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Tergooi Hospital Uses RFID to Boost Efficiency

The Dutch health-care provider is employing Wi-Fi-based active tags to track the locations of infusion pumps, and eventually EKG machines, in its surgery recovery and orthopedics wards.
By Beth Bacheldor
Dec 12, 2007The Netherlands' Tergooi Hospital is using a Wi-Fi-based real-time location system (RTLS) to track infusion pumps throughout its surgery recovery and orthopedics wards, as well as in a central storage room. The hospital, located in Blaricum, a city in the North Holland province, has deployed about 50 asset tags to date. But once the implementation is complete—which is expected to occur sometime in March—Tergooi anticipates using about 1,000 tags to track the pumps, as well as electrocardiograph (EKG) machines, according to Konrad Konarski, director of alliances at Montreal-based RFID systems integrator and solutions provider Ship2Save.

Ship2Save installed the system, which leverages AeroScout Wi-Fi-based 2.4 GHz battery-powered RFID asset tags, along with exciters to activate the tags, causing them to transmit their identification numbers. It also includes the AeroScout Engine, which calculates tag locations by processing data from the tags and various Wi-Fi access points. Konarski says Tergooi's RTLS employs nine Wi-Fi access points, which the hospital had already installed as part of its Wi-Fi-based network, and eight exciters situated within the two wards and storage room.

The hospital had been utilizing bar-coded labels to track the pumps, but the system was static because the labels were scanned only at the moment the pumps were checked out or returned. Once checked out, the pumps were often moved from ward to ward instead of being returned to the storage room. "Pumps can accumulate in certain wards," Konarski says. "If there is an influx of patients, there might not be any in inventory [in the storage room], so someone has to go and find the pumps."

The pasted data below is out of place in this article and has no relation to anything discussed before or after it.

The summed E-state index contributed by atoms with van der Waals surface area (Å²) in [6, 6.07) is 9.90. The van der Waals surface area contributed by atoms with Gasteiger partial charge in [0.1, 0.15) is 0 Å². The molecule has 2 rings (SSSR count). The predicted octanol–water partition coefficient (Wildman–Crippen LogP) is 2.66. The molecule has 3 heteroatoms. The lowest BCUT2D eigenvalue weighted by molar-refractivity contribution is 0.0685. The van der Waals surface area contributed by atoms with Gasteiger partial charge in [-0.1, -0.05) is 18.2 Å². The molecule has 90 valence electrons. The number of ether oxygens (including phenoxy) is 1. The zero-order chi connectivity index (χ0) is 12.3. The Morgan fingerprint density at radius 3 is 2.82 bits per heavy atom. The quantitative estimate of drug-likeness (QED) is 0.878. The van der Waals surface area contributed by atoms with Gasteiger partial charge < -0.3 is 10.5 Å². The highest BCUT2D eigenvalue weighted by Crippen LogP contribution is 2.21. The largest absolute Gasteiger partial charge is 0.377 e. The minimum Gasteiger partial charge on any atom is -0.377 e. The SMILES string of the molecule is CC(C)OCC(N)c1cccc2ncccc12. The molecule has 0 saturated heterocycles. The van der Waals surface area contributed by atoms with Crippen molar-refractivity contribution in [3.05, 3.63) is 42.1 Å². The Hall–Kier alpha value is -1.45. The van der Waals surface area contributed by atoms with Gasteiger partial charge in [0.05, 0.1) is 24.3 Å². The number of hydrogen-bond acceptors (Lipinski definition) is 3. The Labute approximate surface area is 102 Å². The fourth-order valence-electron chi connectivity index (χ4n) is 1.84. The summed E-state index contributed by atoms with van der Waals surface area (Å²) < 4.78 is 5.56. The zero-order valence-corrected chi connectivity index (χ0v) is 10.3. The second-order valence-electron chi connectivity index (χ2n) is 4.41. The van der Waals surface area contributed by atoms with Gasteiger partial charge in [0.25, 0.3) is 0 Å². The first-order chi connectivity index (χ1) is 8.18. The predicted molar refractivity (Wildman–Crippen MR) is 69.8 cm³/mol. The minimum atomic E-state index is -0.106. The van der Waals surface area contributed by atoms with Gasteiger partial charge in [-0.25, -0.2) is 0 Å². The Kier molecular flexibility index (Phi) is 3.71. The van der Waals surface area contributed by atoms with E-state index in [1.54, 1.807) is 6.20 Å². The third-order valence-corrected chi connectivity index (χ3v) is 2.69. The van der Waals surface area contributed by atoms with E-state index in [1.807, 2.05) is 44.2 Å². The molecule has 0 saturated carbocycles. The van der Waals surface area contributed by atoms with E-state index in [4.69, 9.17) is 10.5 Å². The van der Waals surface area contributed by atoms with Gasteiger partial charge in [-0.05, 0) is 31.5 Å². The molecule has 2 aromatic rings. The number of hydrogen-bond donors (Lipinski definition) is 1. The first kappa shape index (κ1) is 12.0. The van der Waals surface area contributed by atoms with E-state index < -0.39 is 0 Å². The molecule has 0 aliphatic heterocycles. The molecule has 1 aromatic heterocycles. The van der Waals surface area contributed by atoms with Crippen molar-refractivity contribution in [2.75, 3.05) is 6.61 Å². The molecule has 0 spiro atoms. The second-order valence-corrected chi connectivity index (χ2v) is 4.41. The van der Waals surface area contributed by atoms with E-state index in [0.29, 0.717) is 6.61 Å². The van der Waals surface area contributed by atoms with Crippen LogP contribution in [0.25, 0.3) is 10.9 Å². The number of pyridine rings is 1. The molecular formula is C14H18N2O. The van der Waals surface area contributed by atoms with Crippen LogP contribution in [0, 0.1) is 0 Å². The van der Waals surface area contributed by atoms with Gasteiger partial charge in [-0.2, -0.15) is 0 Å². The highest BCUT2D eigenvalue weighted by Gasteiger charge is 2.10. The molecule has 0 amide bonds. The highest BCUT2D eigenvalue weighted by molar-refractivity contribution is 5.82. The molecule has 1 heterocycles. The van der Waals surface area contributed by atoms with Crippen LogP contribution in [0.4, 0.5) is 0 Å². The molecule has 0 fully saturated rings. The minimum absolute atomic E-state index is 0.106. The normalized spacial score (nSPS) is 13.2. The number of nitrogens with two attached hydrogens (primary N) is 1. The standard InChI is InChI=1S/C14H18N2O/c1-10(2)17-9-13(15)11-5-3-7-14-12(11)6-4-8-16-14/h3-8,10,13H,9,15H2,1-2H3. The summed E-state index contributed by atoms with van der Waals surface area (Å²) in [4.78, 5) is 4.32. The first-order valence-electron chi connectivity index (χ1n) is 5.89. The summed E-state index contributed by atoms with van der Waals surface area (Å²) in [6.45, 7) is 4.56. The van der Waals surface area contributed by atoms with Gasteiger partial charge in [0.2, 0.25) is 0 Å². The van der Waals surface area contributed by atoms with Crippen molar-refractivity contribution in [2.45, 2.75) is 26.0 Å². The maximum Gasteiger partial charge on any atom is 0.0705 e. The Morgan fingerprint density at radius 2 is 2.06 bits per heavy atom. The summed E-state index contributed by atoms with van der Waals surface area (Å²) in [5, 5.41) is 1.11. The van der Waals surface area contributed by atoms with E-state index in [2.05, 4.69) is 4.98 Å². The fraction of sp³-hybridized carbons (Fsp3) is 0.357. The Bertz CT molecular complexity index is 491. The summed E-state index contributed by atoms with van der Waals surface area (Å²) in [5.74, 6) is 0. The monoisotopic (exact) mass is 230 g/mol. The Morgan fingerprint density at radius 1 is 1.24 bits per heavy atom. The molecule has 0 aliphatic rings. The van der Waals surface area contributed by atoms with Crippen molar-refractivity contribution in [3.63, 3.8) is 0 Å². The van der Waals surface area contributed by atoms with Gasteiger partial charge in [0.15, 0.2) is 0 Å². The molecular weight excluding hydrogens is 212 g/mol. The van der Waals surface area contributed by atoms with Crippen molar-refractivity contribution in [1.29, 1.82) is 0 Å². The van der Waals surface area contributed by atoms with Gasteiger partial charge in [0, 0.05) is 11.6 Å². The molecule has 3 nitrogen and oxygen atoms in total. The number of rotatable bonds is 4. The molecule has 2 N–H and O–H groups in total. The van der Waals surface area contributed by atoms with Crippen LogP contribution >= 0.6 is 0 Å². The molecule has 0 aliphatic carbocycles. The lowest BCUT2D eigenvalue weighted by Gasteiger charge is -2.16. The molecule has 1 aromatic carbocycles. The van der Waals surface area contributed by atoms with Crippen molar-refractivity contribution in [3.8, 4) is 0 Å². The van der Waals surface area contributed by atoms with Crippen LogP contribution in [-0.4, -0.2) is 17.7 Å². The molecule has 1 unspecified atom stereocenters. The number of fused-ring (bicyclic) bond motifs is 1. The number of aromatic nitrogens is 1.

Now, nurses and other staff members can access software to pull up a graphical representation of each ward and the storage room, to see where the pumps are located. In addition, employees can press a button on a tag to indicate whether the pump is in use. That information is captured by the RTLS and reflected in the software, so a nurse can see on the map not only where a pump is located, but also if it is available.

The deployment will be followed closely by Peter Wijntjes, chairman of Facility Management Netherlands, a nonprofit organization that drives process and technology adoption of maintenance and support activities for Dutch companies, and by Linda Castro, a doctoral candidate at the École Polytechnique de Montréal. The two are studying this deployment to better understand how intelligent products can help organizations develop more efficient asset-management activities.
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